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Cultural Nuances Of The U.S. & Italy

Airline Strategic Alliances

Airlines Partnerships

One among very many Global Strategic Alliances I have always been fascinated by, is the Airlines Partnerships. Originally conceived as a small-scale cooperation agreement made among very few airlines, alliances have grown into huger and more ambitious projects, becoming the world’s biggest one, in my opinion.


Current three major airline alliances (One World, Sky Team and Star Alliance) bring together many airlines to offer passengers worldwide travel experience. Motivations and benefits they obtain through Global and Cross-Border Alliances are very interesting to me, just to mention a few:

  • Saving costs
  • Increasing traffic / revenue per seat mile
  • taking advantage of synergies
  • providing marketing branding to facilitate travelers making inter-airline code-share connections within countries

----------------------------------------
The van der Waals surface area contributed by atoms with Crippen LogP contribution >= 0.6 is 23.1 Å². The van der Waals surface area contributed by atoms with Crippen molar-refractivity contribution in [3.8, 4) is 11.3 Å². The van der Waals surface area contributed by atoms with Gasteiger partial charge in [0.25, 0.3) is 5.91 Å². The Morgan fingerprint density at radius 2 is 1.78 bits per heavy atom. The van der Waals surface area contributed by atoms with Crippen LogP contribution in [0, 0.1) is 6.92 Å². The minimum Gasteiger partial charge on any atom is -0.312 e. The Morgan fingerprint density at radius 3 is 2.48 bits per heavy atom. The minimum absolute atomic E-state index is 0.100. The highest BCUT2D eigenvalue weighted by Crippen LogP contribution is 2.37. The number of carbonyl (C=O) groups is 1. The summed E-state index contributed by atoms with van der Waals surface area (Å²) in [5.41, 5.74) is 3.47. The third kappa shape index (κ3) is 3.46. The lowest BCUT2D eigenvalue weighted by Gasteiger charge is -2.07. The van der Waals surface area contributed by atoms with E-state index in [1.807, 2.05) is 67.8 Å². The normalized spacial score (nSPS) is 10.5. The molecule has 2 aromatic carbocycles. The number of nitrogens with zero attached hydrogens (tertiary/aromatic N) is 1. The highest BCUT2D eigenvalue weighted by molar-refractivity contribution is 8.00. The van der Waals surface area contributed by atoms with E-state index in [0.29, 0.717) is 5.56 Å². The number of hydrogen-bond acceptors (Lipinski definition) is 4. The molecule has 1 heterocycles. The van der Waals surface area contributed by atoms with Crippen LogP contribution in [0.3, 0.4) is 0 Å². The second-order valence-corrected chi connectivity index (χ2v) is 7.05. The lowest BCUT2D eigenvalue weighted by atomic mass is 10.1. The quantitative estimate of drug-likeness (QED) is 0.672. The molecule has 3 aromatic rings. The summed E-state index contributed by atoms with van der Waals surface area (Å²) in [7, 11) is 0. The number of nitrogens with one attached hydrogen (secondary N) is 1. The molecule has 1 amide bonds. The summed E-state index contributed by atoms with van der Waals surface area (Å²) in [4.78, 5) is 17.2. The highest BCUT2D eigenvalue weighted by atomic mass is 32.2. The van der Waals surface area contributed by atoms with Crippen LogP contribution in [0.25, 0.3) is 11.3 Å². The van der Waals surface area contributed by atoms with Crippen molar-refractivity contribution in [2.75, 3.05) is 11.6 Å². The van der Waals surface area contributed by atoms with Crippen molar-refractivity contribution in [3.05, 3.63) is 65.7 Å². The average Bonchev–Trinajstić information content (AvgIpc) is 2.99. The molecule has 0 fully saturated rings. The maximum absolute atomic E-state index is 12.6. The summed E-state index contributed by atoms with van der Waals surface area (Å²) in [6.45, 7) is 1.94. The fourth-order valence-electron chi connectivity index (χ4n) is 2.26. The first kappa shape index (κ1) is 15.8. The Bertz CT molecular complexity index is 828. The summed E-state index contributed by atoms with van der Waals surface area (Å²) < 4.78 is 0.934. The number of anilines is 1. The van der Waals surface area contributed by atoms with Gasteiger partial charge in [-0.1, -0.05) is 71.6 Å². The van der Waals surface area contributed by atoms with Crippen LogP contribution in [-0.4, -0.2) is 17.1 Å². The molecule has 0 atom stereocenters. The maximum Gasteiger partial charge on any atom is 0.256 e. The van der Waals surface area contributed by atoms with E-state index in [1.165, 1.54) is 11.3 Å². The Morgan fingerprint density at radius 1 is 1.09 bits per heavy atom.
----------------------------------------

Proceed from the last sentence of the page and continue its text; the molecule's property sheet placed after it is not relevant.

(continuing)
and the list goes on.


Effective global alliance can be among the best mechanisms to implement strategies in global markets. In a highly competitive environment, alliances present a faster and less risky route to globalization.


Certainly many difficulties arise in cross-border alliances in melding the national and corporate cultures of the parties, in overcoming, language and communication barriers (something I treated in my article “Communication, and the World of Communication“, and in building trust between the parties over how to share management processes.


Guidelines of the Alliances

It is also interesting to understand the guidelines that the alliances take into consideration to minimize potential problems, such as:

  1. Seeking alliances where complementary skills, products and markets will result
  2. Choosing/accepting a partner with compatible strategic goals and objectives and with whom the alliance will result in synergies through the combined technologies, markets, and management cadre
  3. Working out with partner how to deal with proprietary technology or competitively sensitive information and how to share them
  4. Recognizing that alliances could last some years and new ones can be created

As far as point 4, it was my opinion these alliances did not have a limited life expectancy as many thought, now I am eager to see other tangible benefits they will be delivering to their passengers.

by Severino Ricci

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